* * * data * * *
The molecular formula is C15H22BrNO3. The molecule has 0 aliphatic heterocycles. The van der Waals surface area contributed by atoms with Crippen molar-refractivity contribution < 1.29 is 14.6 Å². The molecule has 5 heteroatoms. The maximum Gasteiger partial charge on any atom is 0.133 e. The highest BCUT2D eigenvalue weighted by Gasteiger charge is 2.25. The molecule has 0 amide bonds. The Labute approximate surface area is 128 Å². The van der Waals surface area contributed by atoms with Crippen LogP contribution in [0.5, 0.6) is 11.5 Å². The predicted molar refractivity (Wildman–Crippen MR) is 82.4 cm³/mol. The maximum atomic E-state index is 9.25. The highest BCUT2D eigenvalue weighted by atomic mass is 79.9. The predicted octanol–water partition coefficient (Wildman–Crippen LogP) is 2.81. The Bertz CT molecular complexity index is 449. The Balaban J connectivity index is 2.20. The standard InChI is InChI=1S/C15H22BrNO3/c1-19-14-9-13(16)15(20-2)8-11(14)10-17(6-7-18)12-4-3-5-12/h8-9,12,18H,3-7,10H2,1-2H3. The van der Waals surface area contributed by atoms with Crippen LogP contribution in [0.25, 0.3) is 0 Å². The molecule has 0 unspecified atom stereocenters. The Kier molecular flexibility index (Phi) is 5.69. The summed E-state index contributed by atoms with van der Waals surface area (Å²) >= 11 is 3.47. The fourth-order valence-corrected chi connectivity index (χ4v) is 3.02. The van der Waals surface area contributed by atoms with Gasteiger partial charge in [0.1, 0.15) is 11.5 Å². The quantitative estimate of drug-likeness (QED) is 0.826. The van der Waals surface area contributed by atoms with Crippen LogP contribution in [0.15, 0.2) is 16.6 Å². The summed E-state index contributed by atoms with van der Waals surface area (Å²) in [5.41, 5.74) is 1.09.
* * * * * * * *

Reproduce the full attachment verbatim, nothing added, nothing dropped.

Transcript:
The molecular formula is C15H22BrNO3. The molecule has 0 aliphatic heterocycles. The van der Waals surface area contributed by atoms with Crippen molar-refractivity contribution < 1.29 is 14.6 Å². The molecule has 5 heteroatoms. The maximum Gasteiger partial charge on any atom is 0.133 e. The highest BCUT2D eigenvalue weighted by Gasteiger charge is 2.25. The molecule has 0 amide bonds. The Labute approximate surface area is 128 Å². The van der Waals surface area contributed by atoms with Crippen LogP contribution in [0.5, 0.6) is 11.5 Å². The predicted molar refractivity (Wildman–Crippen MR) is 82.4 cm³/mol. The maximum atomic E-state index is 9.25. The highest BCUT2D eigenvalue weighted by atomic mass is 79.9. The predicted octanol–water partition coefficient (Wildman–Crippen LogP) is 2.81. The Bertz CT molecular complexity index is 449. The Balaban J connectivity index is 2.20. The standard InChI is InChI=1S/C15H22BrNO3/c1-19-14-9-13(16)15(20-2)8-11(14)10-17(6-7-18)12-4-3-5-12/h8-9,12,18H,3-7,10H2,1-2H3. The van der Waals surface area contributed by atoms with Crippen LogP contribution in [0.25, 0.3) is 0 Å². The molecule has 0 unspecified atom stereocenters. The Kier molecular flexibility index (Phi) is 5.69. The summed E-state index contributed by atoms with van der Waals surface area (Å²) >= 11 is 3.47. The fourth-order valence-corrected chi connectivity index (χ4v) is 3.02. The van der Waals surface area contributed by atoms with Gasteiger partial charge in [0.1, 0.15) is 11.5 Å². The quantitative estimate of drug-likeness (QED) is 0.826. The van der Waals surface area contributed by atoms with Crippen LogP contribution in [0.15, 0.2) is 16.6 Å². The summed E-state index contributed by atoms with van der Waals surface area (Å²) in [5.41, 5.74) is 1.09.